ESPN analyst Dan Dakich went all in on former Indiana University head coach Bob Knight over some of his recent actions and comments.
Dakich played under Knight at Indiana in the early 1980s and later was an assistant coach for the Hall of Famer for 12 seasons.
On Thursday, just as the NCAA Tournament was starting, Indiana fired their most recent head coach, Tom Crean. Dakich took that move as an opportunity to take a shot at Knight, noting that he would be happy that the program is in turmoil and calling him a “miserable human being.”
On Friday, Dakich was on ESPN Radio’s “Mike & Mike” and was asked about the comment, saying he had lost all respect for Knight when he failed to show up to a reunion for the 1976 undefeated national championship team and how that showed Knight’s own teachings were “crap.”
“I lost respect for him when he didn’t come back for his 1976 championship team. These guys made him. Let’s be honest. Guys on the east coast knew who Bob Knight was back in the 70s. Nobody in the midwest knew Bob Knight. They knew he played on Ohio State’s national championship team … [The championship team] had a recognition, a celebration and he chooses not to come out. I’m like, ‘Wait a second, these guys made you.’ It made me think, look, Indiana was always about ‘us,’ the team. Coach Knight was great. He never said ‘I,’ he always said ‘We’ when he talked. But he made me think, ‘wait a second, that’s all crap’ … It’s really about him and his feelings.”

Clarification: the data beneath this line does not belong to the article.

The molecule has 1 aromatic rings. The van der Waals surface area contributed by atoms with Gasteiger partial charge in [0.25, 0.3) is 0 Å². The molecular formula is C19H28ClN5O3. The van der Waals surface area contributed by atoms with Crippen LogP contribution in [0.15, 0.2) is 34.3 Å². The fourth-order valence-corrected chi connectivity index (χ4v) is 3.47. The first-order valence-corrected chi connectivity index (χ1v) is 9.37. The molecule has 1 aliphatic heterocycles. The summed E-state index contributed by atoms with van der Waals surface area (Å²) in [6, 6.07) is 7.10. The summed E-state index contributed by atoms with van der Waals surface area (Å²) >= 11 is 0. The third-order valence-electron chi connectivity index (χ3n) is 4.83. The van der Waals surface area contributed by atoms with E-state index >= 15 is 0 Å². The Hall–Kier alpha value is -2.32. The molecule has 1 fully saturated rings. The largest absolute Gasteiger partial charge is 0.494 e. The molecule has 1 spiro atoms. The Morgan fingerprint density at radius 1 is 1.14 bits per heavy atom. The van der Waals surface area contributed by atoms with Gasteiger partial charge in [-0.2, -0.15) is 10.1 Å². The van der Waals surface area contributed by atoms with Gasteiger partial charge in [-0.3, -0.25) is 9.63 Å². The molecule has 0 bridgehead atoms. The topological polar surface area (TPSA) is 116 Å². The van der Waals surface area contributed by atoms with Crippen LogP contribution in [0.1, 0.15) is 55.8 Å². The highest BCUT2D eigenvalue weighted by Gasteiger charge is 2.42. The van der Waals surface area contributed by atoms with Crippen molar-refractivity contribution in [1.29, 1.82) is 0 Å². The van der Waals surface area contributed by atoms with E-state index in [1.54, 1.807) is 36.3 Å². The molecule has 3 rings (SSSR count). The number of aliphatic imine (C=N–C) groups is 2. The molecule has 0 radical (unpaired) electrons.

Knight was back in the news recently when he told “The Dan Patrick Show” that he would never return to the school and that he hopes the school leaders “are all dead.”
Dakich called those comments “awful,” noting that two of the leaders are dead and that they have families.
“He just said the other day on another show that he wanted everybody that fired him dead, which is awful,” Dakich said. “The fact of the matter is, two of them are and they have families. I’m done [with Knight].”
Later, while discussing the future of the Indiana basketball team, Dakich again criticised Knight, suggesting he quit trying seven years before the school fired him.
“Indiana, the state, has not been recruited well since 1993,” Dakich said. “I could not, as an assistant, get Coach Knight to skip the Millie Schembechler Michigan Golf Outing practice round to spend the day with the best big guy in the country named Raef Lafrentz who was on our campus. I couldn’t get coach Knight to take one flight to go see Jacque Vaughn, who loved Indiana.”
It is easy to not like Knight from afar. But it is rare for former Indiana players and coaches to turn on Knight so vocally. Dakich has lost all respect for Knight, and he is not afraid to let everybody know.
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